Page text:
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24 Hours: Organize Your Thoughts and Plans

hospital operating room
Photo by Piron Guillaume on Unsplash

If you had 24-hour notice of an impending disaster, what would you try to save in your home? In an emergency, there is no time to hem and haw. Priorities have to be established and decisions made quickly. Organizers use this question sometimes to help clients determine what is valuable to them – it can serve as a starting point for the decluttering process.

Consider this question: if you had 24-hour notice of your death, what would you do?  Like the previous question, this one helps people get in touch with their values and prioritize.  Many people would say they’d want to spend time with family and friends. Now let’s add a twist: with that 24-hour notice the nature of your death is omitted. It may be a peaceful letting go process in your sleep or you may experience great suffering before dying. How would you want your loved ones to respond? If you think your friends and family will accurately extrapolate your wishes based on their relationship with you, think again. A study showed that spouses incorrectly guessed 50% of the time what their partner’s wishes are for how they want to be treated in the face of a terminal illness and impending death. Yep, 50% of the time. Let that sink in. Without communicating explicitly what you want, you have a good chance of receiving the type of care you really don’t want.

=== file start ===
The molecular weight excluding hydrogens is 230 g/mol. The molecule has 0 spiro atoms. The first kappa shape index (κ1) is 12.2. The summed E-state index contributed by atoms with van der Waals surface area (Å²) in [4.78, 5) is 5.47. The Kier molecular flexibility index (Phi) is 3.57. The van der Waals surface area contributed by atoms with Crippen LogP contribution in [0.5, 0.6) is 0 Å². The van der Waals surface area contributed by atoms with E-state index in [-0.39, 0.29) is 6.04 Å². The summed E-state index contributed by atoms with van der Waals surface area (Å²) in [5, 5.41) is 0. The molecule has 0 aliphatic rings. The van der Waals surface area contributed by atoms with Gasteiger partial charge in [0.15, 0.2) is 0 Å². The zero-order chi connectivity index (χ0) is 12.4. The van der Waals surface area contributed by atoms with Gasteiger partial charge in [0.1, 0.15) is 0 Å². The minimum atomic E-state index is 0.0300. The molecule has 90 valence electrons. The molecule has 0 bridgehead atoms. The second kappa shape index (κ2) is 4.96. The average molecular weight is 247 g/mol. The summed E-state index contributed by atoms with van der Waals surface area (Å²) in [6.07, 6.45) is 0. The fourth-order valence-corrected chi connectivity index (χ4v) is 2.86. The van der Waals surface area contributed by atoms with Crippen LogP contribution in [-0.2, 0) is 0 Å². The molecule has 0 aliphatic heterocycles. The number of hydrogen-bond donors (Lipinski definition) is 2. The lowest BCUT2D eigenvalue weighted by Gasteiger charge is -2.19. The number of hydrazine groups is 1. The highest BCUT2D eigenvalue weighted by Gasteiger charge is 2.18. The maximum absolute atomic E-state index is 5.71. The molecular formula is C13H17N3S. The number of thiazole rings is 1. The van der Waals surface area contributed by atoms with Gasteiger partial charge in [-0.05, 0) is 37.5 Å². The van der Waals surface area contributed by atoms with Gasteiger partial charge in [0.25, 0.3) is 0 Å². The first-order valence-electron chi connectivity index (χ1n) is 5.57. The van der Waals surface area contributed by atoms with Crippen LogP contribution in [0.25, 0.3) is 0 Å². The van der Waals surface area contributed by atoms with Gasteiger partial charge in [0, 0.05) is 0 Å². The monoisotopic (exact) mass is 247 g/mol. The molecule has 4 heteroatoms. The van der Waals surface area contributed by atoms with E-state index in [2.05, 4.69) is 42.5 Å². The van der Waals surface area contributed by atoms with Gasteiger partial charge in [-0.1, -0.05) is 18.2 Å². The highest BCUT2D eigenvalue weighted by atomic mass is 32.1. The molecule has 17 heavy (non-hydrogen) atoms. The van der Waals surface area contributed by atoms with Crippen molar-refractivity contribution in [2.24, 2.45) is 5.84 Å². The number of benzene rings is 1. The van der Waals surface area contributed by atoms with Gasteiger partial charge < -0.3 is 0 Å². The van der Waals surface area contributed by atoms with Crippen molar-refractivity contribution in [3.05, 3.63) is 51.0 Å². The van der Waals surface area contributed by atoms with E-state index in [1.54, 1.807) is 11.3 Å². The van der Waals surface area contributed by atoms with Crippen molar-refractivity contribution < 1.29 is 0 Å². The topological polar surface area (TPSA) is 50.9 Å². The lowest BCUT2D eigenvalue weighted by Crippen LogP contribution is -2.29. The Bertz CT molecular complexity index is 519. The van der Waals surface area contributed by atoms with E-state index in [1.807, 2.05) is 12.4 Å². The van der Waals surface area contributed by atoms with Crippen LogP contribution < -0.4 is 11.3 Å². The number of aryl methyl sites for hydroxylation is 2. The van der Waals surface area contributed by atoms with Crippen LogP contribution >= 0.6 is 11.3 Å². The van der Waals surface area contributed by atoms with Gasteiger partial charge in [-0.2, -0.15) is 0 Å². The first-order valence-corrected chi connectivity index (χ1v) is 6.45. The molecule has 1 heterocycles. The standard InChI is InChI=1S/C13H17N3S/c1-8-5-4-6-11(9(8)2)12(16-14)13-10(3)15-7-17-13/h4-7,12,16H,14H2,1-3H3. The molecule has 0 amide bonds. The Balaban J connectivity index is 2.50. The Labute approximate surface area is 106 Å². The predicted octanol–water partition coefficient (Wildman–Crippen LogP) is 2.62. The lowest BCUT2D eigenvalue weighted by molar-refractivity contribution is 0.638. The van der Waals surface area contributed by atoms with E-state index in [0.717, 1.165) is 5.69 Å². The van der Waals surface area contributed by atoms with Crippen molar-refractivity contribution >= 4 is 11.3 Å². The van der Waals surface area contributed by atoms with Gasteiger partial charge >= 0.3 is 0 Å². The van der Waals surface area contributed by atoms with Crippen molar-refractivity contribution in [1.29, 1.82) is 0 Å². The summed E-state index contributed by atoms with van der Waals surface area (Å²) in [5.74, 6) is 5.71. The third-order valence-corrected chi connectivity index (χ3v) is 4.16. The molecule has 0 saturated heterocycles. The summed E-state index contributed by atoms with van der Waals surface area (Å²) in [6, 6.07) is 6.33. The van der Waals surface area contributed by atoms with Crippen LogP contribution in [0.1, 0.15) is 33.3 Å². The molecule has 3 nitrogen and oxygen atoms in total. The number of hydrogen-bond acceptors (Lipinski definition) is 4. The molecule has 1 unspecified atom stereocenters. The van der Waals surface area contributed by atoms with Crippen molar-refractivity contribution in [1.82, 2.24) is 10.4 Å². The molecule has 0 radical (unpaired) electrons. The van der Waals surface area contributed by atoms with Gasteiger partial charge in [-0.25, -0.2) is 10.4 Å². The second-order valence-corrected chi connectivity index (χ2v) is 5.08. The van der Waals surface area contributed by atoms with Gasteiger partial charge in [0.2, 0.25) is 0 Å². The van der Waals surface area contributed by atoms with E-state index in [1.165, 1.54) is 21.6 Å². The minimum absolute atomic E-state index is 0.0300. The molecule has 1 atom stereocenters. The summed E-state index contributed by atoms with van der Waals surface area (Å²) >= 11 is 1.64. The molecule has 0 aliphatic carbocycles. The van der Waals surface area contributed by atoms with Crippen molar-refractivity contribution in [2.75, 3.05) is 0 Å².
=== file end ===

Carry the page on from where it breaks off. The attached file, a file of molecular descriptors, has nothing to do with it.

The obvious deduction is to communicate explicitly what you want and follow-up by recording your wishes. Ideally, you want to create an advance directive such as a Durable Medical Power of Attorney, which names who should make medical decisions for you if you are unable to make those decisions and provides instructions about the types of treatment you do and do not want.  And naturally, you would want to involve the person you want to appoint as your proxy. You may find out that the person you want to appoint as your proxy does not want the responsibility. Or you may find out that your designated proxy has a completely different perspective on dying than you do. Minimally you’d want to prepare your designated proxy for the responsibility. Unfortunately, some people are surprised with the news that they have been named as a patient’s proxy when the patient’s death is imminent. That’s a nasty surprise.

So how do you get started? Do you just slip the topic in while you’re talking about something else? “Joe, I think we need to paint the living room a lighter color. And by the way, can I tell you about the types of medical interventions I do and do not want when I’m dying?” I suppose you could. You might not have the type of discussion you imagined though. Starting is often seen as the toughest step. Luckily, there’s help. The Conversation Project is an organization that is dedicated to having everyone’s “wishes for end-of-life care expressed and respected.” Their website has a starter kit and lots of great tips for having a conversation about your wishes. Another great resource is Five Wishes. Five Wishes provides a framework for discussing the five most important points regarding advance care planning. After you’ve discussed your wishes with the people you love I encourage you to formalize your discussion by seeing an attorney to create your Durable Medical Power of Attorney.

There’s one thing that is certain: we are all going to die. We just don’t know when, where or how. The uncertainty is reason enough to live the best life that you can now. That includes providing you and your loved ones with the peace of mind that comes from planning.